For the most part, other bottom-dwelling tank mates should be avoided. Some hobbyists have had success keeping their zebra pleco with peaceful species that favor the upper water column, like cardinal tetras, discus, and dwarf cichlids.

Some hobbyists have reported their zebra eating their cherry shrimp while others have managed to keep them with Amano shrimp. The zebra pleco is an omnivore, so don’t introduce any invertebrates that you wouldn’t want to possibly lose.

It is difficult to find live plants that also do well in these tank conditions; if you want to try keeping plants with your zebra pleco, then hardier species may be able to be acclimated successfully.

Zebra pleco diet

You will need to provide your zebra with plant- and animal-based foods, however, they tend to prefer meaty foods more. These fish are especially difficult to get to initially accept food and often die from starvation within the first week of adding them to the tank.

To keep your zebra healthy, you should have a variety of live and frozen food on hand. They especially like bloodworms, but brine shrimp, mosquito larvae, and other worms should also be supplemented. Because they do not readily accept food, it may be worthwhile to culture some live foods, like brine shrimp and blackworms, at home so that you always have some immediately available and can regulate any potential parasite breakouts.

Your zebra pleco will not chew on driftwood like other pleco species. You should regularly feed fish flakes and pellets as well as algae wafers. You can also offer pieces of lettuce, spinach, and other greens, though your zebra will much prefer something meaty.

Buying zebra plecos

You are not likely to see a zebra pleco for sale at your local fish store, but if you do, be ready to spend a couple of hundred dollars. This is definitely not a fish you want to impulse buy!

If you are considering buying a zebra pleco, check to see if the fish has a round body and that the eyes aren’t sunken in. Newly imported fish can be especially difficult to get to eat, and these are clear signs of emaciation. It would also probably be a good idea to ask to see the pleco eat to make sure that it has a good chance of surviving.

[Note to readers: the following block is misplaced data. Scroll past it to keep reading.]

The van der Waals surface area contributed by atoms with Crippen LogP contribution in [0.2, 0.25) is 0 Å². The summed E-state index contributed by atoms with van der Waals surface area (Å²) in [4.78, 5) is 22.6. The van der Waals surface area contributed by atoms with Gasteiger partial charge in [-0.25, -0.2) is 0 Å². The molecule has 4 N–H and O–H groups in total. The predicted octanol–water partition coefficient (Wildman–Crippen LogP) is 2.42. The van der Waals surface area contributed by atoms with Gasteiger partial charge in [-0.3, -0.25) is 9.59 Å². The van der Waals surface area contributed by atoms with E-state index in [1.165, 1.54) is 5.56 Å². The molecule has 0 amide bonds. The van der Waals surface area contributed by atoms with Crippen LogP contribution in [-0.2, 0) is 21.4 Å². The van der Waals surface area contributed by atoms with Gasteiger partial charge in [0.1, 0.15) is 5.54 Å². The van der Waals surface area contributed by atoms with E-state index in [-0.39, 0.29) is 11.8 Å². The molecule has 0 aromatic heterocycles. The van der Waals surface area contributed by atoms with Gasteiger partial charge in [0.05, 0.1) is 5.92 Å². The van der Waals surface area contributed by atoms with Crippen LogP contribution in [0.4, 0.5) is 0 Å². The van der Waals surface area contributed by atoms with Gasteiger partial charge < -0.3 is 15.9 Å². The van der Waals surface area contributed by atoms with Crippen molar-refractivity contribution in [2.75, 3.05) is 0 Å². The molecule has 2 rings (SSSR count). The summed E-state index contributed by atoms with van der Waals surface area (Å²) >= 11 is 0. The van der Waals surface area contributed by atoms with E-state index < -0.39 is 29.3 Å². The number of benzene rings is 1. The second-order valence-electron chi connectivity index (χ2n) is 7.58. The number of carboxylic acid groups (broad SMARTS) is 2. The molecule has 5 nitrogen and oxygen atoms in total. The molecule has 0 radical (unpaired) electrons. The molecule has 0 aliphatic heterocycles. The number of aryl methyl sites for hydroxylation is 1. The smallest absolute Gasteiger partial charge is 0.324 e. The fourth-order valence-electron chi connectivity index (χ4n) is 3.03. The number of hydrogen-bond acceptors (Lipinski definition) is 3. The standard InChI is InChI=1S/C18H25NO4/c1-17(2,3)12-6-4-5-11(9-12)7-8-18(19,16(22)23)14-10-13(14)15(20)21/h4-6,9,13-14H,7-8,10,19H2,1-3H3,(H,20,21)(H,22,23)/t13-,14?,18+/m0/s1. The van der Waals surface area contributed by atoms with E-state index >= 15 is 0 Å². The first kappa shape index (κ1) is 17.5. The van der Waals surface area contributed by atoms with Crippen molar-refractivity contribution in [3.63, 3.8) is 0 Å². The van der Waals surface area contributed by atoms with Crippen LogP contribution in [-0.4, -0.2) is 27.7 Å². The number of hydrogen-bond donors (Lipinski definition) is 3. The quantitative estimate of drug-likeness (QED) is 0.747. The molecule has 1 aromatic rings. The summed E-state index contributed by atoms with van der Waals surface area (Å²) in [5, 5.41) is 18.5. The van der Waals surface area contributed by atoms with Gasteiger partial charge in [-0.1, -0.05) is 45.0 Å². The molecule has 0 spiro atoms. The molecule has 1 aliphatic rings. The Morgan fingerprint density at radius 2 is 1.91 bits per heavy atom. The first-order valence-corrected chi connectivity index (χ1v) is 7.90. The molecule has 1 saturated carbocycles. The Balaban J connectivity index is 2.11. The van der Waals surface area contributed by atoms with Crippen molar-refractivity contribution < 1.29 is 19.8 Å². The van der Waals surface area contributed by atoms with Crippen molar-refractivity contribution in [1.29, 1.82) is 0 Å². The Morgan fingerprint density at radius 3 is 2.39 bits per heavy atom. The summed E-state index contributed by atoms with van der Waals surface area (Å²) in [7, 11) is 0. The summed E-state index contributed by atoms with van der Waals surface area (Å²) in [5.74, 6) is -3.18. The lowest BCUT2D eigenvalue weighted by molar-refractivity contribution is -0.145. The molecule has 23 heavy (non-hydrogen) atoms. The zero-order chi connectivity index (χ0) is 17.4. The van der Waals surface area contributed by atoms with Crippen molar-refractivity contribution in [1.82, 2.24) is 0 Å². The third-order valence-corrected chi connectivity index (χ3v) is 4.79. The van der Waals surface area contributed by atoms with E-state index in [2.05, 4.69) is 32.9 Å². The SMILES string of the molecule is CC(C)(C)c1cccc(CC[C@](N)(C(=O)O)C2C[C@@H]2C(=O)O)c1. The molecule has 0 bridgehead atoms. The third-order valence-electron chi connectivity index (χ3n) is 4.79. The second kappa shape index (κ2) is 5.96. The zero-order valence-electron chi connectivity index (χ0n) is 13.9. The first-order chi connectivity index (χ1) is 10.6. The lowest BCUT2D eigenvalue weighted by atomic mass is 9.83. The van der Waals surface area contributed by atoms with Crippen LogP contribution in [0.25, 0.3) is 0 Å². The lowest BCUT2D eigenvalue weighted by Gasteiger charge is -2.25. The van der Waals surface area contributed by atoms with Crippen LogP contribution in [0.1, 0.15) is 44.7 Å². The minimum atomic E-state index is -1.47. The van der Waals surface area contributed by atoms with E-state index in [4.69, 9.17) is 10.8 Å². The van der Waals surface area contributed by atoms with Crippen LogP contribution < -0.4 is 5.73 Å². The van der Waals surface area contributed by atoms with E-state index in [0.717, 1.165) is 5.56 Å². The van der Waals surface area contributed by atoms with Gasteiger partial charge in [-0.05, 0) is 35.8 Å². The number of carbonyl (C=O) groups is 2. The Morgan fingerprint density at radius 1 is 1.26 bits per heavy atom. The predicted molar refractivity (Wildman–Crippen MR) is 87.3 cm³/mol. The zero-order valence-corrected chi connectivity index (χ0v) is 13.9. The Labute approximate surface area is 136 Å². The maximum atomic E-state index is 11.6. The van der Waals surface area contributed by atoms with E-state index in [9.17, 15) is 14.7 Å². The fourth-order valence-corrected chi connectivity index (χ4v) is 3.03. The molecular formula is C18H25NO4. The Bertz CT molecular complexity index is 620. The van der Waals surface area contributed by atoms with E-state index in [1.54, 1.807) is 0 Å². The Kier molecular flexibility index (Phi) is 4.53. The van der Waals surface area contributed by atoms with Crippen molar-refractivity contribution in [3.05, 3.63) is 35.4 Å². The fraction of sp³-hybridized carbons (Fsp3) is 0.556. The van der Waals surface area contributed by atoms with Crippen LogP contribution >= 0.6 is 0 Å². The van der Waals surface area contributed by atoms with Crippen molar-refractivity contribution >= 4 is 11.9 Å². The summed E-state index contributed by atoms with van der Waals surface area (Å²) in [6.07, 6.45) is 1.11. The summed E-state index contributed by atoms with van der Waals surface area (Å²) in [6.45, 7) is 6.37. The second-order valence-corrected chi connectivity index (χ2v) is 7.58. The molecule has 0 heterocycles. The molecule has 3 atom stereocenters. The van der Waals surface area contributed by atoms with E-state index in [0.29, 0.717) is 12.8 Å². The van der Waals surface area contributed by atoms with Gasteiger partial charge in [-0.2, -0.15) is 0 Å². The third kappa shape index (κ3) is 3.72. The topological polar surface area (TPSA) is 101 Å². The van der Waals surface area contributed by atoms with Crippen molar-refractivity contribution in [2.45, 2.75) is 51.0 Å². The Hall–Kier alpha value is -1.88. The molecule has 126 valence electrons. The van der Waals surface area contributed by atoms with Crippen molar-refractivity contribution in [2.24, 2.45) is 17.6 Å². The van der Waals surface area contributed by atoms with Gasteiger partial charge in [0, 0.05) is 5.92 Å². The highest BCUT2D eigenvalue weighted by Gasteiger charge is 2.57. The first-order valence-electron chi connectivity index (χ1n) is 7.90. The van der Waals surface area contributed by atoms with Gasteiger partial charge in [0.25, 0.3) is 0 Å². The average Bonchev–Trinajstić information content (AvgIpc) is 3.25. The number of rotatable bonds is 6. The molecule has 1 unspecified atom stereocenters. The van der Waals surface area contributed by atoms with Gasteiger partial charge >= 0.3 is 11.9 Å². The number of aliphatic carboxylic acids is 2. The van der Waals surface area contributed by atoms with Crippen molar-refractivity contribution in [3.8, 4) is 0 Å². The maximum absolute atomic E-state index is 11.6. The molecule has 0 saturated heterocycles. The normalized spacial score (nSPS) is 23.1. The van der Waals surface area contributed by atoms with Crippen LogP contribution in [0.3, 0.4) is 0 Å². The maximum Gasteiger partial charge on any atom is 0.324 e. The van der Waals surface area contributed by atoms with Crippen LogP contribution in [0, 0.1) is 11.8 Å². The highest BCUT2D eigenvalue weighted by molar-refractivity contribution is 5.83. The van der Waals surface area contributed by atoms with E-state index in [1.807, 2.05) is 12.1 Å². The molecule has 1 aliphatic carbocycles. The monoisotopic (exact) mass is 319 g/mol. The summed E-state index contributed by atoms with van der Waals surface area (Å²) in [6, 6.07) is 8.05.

How much is a zebra pleco?

Be prepared to see zebra plecos for sale for easily over 200 USD (180 EUR). These fish are not regularly sold and are in high demand.

Why are zebra plecos so expensive?

Zebra plecos are so expensive for two main reasons. This species used to be regularly exported from Brazil and easy to find for sale at reasonable prices. In 2004, the Brazilian government halted the exportation of some Hypancistrus species, including Hypancistrus zebra.

In addition to this, the construction of the Belo Monte Dam has further caused wild populations to decline. All this, in part with the beauty of the zebra pleco, has caused demand to skyrocket with legal supply only being met by domestic breeders.

Breeding zebra plecos

Because these fish have been banned from exportation and their populations are decreasing, breeding is a popular and profitable alternative. Like most plecos, Hypancistrus zebra relies on caves to spawn.

While these fish may naturally spawn on their own in your display aquarium, it is usually best to move them in a separate tank that you have full control over. Plenty of hiding places should be provided and temperature should be raised slightly to 82° F (27.7° C). Two to three females should be kept for every male and should be fed liberally with live foods.

When the male is ready, he will choose a cave and try to get a female to enter. Once the female enters, the pair will remain in the cave for several days while eggs are laid and fertilized. The female is then pushed back out and the male will continue to protect the cave for another 7 to 15 days while fanning the eggs with fresh water.

Once the eggs hatch, the fry will live off of their yolk sac for the first couple of days. Once the yolk sac has been depleted, they will need to be supplemented with fry food; it is especially important to keep them fed during this time as they are voracious eaters. At this point, you can either leave the adults in the breeding tank or place them back in the display tank as they will not harm their young.

Conclusion

The zebra pleco, or imperial pleco, is a stunning fish that is highly desired by many hobbyists. Their need for a specific South American biotope tank and high price tag make them harder to keep than most tropical fish. However, once you get them acclimated to your tank and have them on a steady diet, you will most likely have your zebra for a long time.

If you have any questions about zebra care or have experience keeping these plecos in your own aquarium, don’t hesitate to leave a comment below!